Orangeman visits to Wexford to recall the Order’s almost forgotten historic links to the area

The largely forgotten story of the Orange Order in Co Wexford has been brought back into the spotlight by a Co Armagh historian.

Quincey Dougan, who made the 150 mile trip to Gorey Civic Centre last Thursday to give a presentation on his historical research, said Orangeism once covered the entire county to the south of Leinster and east coast of Ireland.

Quincey, himself an Orangeman, has travelled the length and breadth of Ireland speaking on the Orange heritage and has been researching Co Wexford for some time, liaising with several well-known local historians.

He said: “Whilst Wexford Orangeism once covered almost the entirety of the county, it was always particularly contentious because of the legacy of the 1798 Rebellion.

“Wexford Orangemen played a significant role in engaging the United Irishmen in Wexford, and because of that several figures have passed into local folklore, some becoming infamous.

“The most notorious is undoubtedly Hunter Gowan of Mount Nebo near Gorey, who – even though a man of over 70 years of age – has, as leader of a Yeomanry troop, been attributed as responsible for a long litany of outrages.”

Quincey added: “The first County Grand Master was Wexford MP George Ogle, who by virtue of his opposition to the Act of Union, was elected on the Twelfth of July 1801 to the supreme position in Orangeism, the Grand Master of Ireland.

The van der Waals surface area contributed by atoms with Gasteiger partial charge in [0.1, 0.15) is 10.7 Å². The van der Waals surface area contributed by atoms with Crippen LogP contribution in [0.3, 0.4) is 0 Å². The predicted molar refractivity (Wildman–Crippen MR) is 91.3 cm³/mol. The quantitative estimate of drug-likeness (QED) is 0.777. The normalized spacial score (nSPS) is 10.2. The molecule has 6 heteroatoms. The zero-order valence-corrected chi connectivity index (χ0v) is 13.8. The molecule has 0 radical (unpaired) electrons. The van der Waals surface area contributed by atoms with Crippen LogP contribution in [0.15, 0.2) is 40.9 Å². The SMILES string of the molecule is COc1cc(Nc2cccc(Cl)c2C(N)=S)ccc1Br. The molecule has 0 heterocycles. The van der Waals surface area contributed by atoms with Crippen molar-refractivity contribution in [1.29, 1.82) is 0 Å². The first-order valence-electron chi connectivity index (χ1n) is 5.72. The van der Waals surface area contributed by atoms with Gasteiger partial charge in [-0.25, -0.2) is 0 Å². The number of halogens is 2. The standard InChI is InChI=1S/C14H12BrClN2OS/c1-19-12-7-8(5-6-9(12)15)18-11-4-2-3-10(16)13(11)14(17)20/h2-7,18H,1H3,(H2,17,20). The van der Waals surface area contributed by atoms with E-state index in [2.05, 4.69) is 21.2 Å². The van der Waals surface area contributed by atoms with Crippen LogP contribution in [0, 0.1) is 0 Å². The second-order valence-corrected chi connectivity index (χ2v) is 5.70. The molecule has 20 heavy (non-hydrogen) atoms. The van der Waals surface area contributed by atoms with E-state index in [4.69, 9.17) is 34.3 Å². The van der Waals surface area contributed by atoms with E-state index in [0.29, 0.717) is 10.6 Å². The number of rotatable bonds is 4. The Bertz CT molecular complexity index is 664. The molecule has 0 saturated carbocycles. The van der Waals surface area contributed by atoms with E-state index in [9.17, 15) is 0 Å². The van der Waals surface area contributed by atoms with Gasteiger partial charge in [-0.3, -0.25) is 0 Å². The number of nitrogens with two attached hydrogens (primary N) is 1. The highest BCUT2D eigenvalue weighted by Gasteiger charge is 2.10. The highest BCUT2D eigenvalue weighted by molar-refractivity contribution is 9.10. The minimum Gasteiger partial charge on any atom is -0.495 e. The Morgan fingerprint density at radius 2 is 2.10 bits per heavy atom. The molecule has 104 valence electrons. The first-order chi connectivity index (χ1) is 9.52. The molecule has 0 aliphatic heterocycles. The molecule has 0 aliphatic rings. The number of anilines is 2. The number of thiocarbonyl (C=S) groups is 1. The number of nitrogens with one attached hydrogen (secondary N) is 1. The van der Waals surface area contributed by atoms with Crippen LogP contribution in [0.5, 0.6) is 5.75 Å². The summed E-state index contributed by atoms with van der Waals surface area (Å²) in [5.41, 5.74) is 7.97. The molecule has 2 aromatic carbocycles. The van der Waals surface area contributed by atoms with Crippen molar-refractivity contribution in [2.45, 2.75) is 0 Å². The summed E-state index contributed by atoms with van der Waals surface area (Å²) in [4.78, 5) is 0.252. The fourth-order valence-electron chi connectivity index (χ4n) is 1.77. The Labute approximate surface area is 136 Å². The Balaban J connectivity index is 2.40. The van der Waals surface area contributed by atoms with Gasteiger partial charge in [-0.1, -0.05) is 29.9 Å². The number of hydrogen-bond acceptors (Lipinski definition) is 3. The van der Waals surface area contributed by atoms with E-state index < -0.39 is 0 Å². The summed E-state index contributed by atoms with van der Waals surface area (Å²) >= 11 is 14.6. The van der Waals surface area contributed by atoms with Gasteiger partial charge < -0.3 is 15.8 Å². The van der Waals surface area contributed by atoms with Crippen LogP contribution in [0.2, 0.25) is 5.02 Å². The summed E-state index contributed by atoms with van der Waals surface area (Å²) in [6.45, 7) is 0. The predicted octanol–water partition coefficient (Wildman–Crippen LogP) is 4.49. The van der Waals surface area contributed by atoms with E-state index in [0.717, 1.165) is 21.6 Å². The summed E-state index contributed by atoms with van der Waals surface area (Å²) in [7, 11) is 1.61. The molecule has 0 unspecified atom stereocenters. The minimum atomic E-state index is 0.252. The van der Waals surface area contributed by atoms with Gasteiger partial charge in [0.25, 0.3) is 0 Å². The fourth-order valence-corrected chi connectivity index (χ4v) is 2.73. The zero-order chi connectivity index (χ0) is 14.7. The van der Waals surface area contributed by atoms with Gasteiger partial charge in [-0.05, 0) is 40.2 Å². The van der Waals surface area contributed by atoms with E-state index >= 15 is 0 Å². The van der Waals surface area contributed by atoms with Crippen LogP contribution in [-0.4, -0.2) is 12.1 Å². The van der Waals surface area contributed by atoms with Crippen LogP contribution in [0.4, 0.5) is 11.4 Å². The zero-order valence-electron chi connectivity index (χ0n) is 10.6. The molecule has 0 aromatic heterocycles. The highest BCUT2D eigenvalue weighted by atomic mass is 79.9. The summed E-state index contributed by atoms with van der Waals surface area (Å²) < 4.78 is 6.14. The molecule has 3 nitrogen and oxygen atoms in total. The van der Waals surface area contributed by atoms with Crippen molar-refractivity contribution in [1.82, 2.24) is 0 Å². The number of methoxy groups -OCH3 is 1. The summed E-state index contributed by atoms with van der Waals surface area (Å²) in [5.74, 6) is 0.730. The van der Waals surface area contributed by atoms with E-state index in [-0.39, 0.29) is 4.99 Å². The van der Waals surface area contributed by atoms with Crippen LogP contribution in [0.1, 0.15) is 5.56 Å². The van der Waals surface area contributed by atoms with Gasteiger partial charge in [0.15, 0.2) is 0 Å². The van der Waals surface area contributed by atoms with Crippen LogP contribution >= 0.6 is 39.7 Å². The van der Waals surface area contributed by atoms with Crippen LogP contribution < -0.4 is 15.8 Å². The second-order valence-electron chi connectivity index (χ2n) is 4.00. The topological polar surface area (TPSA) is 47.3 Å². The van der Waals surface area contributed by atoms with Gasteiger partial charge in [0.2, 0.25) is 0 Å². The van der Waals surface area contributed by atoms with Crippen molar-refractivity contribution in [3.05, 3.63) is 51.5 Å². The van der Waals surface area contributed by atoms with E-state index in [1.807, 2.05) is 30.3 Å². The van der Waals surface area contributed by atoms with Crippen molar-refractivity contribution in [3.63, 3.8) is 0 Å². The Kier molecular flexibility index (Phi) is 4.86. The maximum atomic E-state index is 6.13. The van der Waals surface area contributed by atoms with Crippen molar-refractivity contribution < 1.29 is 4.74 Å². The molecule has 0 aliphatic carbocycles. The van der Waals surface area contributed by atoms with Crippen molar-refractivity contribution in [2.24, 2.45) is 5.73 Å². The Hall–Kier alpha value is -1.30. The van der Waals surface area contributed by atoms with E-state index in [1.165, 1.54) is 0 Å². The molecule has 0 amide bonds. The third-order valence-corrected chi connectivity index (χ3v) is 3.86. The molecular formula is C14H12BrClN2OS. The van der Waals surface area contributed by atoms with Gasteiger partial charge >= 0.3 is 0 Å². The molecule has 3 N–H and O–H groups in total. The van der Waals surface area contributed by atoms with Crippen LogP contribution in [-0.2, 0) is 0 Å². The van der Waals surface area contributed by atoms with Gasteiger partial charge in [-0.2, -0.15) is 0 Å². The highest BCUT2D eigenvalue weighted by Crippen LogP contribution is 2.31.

“At its peak in the 1830s a County Grand Lodge of Wexford consisted of three districts in Enniscorthy, Gorey and Wexford, overseeing 20 private lodges and over 2,000 Orangemen. Before the end of the 19th century the most well-known Orange centres were Gorey in the north of the county, and Wexford town in the south. Both had their own dedicated Orange halls.

“The Gorey premises is now a private dwelling, while the Wexford Hall in the town’s Abbey Street has long since been demolished. Wexford Orangeism survived well into the 20th century as part of a combined Wicklow and Wexford County Grand Orange Lodge.”

A fascinating discovery made by Quincey is a long forgotten Orange ritual not practised outside the county: “The local Orange affinity with the defeat of the 1798 Rebellion was manifest for almost 40 years by an Orange parade in Enniscorthy. Each year on June 21 Wexford Orangemen gathered in the town to celebrate the victory over rebels at Vinegar Hill by burning a symbolic ‘Tree of Liberty’.”

Quincey welcomed contact from anyone with any anecdotes, information or artefacts related to the forgotten Orange heritage of Wexford, or indeed across Ireland. His contact is Quincey at qdougan01@qub.ac.uk

Published on the 2nd March 2020
Article taken from the News Letter

Share this:
0 Comments

Leave Your Reply

Your email address will not be published. Required fields are marked *

*